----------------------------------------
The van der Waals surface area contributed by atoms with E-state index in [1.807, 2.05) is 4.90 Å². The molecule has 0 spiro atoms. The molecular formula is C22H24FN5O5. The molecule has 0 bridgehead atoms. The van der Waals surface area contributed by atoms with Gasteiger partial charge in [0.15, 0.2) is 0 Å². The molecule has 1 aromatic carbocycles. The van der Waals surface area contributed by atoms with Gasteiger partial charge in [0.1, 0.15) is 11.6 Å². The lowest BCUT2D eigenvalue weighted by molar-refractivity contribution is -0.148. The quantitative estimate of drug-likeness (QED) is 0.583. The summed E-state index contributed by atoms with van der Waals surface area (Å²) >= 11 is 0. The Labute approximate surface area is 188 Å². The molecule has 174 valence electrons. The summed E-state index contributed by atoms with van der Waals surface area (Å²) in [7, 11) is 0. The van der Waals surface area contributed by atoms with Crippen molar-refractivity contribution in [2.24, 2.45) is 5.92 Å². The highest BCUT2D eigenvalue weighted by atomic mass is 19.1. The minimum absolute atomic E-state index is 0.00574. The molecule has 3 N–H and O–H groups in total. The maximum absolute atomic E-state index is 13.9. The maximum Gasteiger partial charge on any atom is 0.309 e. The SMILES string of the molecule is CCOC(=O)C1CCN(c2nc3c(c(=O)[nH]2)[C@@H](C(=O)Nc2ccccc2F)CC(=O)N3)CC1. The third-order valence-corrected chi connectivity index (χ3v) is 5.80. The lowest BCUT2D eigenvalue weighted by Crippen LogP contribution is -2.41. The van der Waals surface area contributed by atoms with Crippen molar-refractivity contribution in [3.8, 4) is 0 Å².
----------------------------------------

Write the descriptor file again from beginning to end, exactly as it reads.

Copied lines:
The van der Waals surface area contributed by atoms with E-state index in [1.807, 2.05) is 4.90 Å². The molecule has 0 spiro atoms. The molecular formula is C22H24FN5O5. The molecule has 0 bridgehead atoms. The van der Waals surface area contributed by atoms with Gasteiger partial charge in [0.15, 0.2) is 0 Å². The molecule has 1 aromatic carbocycles. The van der Waals surface area contributed by atoms with Gasteiger partial charge in [0.1, 0.15) is 11.6 Å². The lowest BCUT2D eigenvalue weighted by molar-refractivity contribution is -0.148. The quantitative estimate of drug-likeness (QED) is 0.583. The summed E-state index contributed by atoms with van der Waals surface area (Å²) >= 11 is 0. The Labute approximate surface area is 188 Å². The molecule has 174 valence electrons. The summed E-state index contributed by atoms with van der Waals surface area (Å²) in [7, 11) is 0. The van der Waals surface area contributed by atoms with Crippen molar-refractivity contribution in [2.24, 2.45) is 5.92 Å². The highest BCUT2D eigenvalue weighted by atomic mass is 19.1. The minimum absolute atomic E-state index is 0.00574. The molecule has 3 N–H and O–H groups in total. The maximum absolute atomic E-state index is 13.9. The maximum Gasteiger partial charge on any atom is 0.309 e. The SMILES string of the molecule is CCOC(=O)C1CCN(c2nc3c(c(=O)[nH]2)[C@@H](C(=O)Nc2ccccc2F)CC(=O)N3)CC1. The third-order valence-corrected chi connectivity index (χ3v) is 5.80. The lowest BCUT2D eigenvalue weighted by Crippen LogP contribution is -2.41. The van der Waals surface area contributed by atoms with Crippen molar-refractivity contribution in [3.8, 4) is 0 Å².